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Out of the Mouth of Babes

August 2, 2010

USS Bonhomme Richard (LHD 6), center, ROKS Sejong the Great (DDG 991), left, JS Akebono (DD 108) and other ships assigned to the Rim of the Pacific (RIMPAC) 2010 combined task force.

At first glance, the temptation might be to ignore the following articles out of hand. A casual read by even a novice defense enthusiast will see the lack of fact checking, sure sign of an amateur on defense matters. For instance, the following was posted in the Louisiana News Star titled “Military: Indulging in overkill?”:

I looked it up. As of now, the U.S. Navy boasts 24 carriers of all classes against nine flat-tops for all the other navies in the world on all the seas. It costs around a cool $4.5 billion to build a carrier…My question is why America needs so many carriers when we have twice the big ships of all the other powers combined, as noted, and while — with the demise of the Soviet Union — we are the only bear in the big power woods.U.S. carriers have been useful in the Iraq and Afghanistan wars, but the Taliban is a stateless terrorist organization, with not one carrier in its effective but stone-age arsenal. Neither does al-Qaida have a carrier.

We only have 11 dedicated carriers, and closer to that number if you count the 10 amphibious flattops which can only carry helos and Harrier V/STOL jets. Aside from this the writer makes a good case about the War in Afghanistan. So the military logic has concluded for decades to sustain a terribly expensive weapon to battle in the world’s most impoverished places. While you could argue you might need a carrier for supporting initial landings, it seems even after a few days it would be possible to establish a rough landing base for aircraft, and these need not be $100 million super fighters like the Navy deploys on its Big Decks. Then, why do you need to have so many large and expensive vessels in a fleet now desperate for numbers, against such foes?

So the argument might be you need them for a peer adversary. Well, earlier the author pointed to the fact that of the 9 foreign aircraft carriers in service today, only 1 is used by our former Russian foe. The rest belong to close allies who continuously operate alongside us in world’s hotspots. What about the Chinese threat?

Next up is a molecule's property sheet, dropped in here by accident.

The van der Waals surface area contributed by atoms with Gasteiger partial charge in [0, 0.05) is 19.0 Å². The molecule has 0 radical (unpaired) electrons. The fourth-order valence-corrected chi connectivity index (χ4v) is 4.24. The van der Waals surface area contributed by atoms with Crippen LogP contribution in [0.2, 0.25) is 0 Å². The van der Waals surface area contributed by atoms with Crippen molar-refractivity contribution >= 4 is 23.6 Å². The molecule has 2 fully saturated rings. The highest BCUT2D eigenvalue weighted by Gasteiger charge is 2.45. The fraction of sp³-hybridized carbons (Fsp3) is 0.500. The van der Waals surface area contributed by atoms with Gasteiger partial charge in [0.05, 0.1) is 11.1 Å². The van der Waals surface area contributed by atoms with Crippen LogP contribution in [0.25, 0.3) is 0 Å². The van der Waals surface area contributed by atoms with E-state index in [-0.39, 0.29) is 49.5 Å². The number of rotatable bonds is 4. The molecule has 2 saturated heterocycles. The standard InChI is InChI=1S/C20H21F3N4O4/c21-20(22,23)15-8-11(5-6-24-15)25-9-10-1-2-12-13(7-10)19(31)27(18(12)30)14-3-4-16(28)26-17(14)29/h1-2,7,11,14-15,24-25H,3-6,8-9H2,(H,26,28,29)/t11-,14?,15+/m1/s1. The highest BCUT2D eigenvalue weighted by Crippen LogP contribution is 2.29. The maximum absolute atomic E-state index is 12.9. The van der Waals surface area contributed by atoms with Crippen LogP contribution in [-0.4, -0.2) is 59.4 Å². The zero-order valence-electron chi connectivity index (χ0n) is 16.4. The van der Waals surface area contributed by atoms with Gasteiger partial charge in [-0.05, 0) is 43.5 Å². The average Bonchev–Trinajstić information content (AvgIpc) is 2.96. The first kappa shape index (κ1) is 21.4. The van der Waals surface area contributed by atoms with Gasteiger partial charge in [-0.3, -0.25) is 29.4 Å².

It can be assumed that the People’s Republic of China is a future big power rival of the U.S. but — get this — China has not a single aircraft carrier and isn’t building one.

Actually, all signs point to the fact that China is aggressively seeking a carrier arm. If it does eventually, maybe deploy such a vessel, and painstakingly learn all the tricks of the trade the USN has developed for nearly a century, they still will have ONLY ONE, compared to our 20+. Such a drain on the Chinese budget would also be at risk from the same type missiles and submarines, the kind they may have used to intimidate the carrier USS George Washington out of the Yellow Sea last month:

Then there is the feeling that in the era of satellite reconnaissance and accurate anti-ship missiles the carrier is more and more vulnerable. Even now carriers are escorted by flotillas of destroyers and other warships.Looking deeper into the future, it’s speculated that U.S. nuclear submarines — not carriers — will be the centerpiece of the fleet. The price-tag on a nuclear sub is, by the way, $8 billion — almost twice the cost of a carrier.

The pricetag of the latest Virginia class SSN is $2.4 billion. Was the author thinking of the high cost of the USN Trident submarine, which is nearer his figure? Despite the flawed math, the point of new technology rising to threaten the Big Decks is well spoken, and experts have alluded to this, even the US Defense Secretary. What seems common knowledge to the public then, is looked on with doubt and apparent apathy by the naval leadership, who consistently have sent the 100,000 ton supercarriers, with their 5000+ crewmen into danger zones where they can have easily targeted by land-based defenses, shallow water suicide craft, naval mines, and especially stealthy diesel submarines. You see then the counter to a giant ship is far more cost-effective than using the $4.5 billion ship to strike the world’s poorest countries. The balance of power is shifting.

*****

While possessing nowhere near America’s defense resources, Canada still can boast a rich maritime heritage, as well as the wealth and natural resources to apparently build any type of fleet she desired. Still the nation, once one of the world’s largest, struggles even to maintain a modest ability at sea. Here from Bancroft, Ontario, Sylvia Hennessy plays armchair admiral: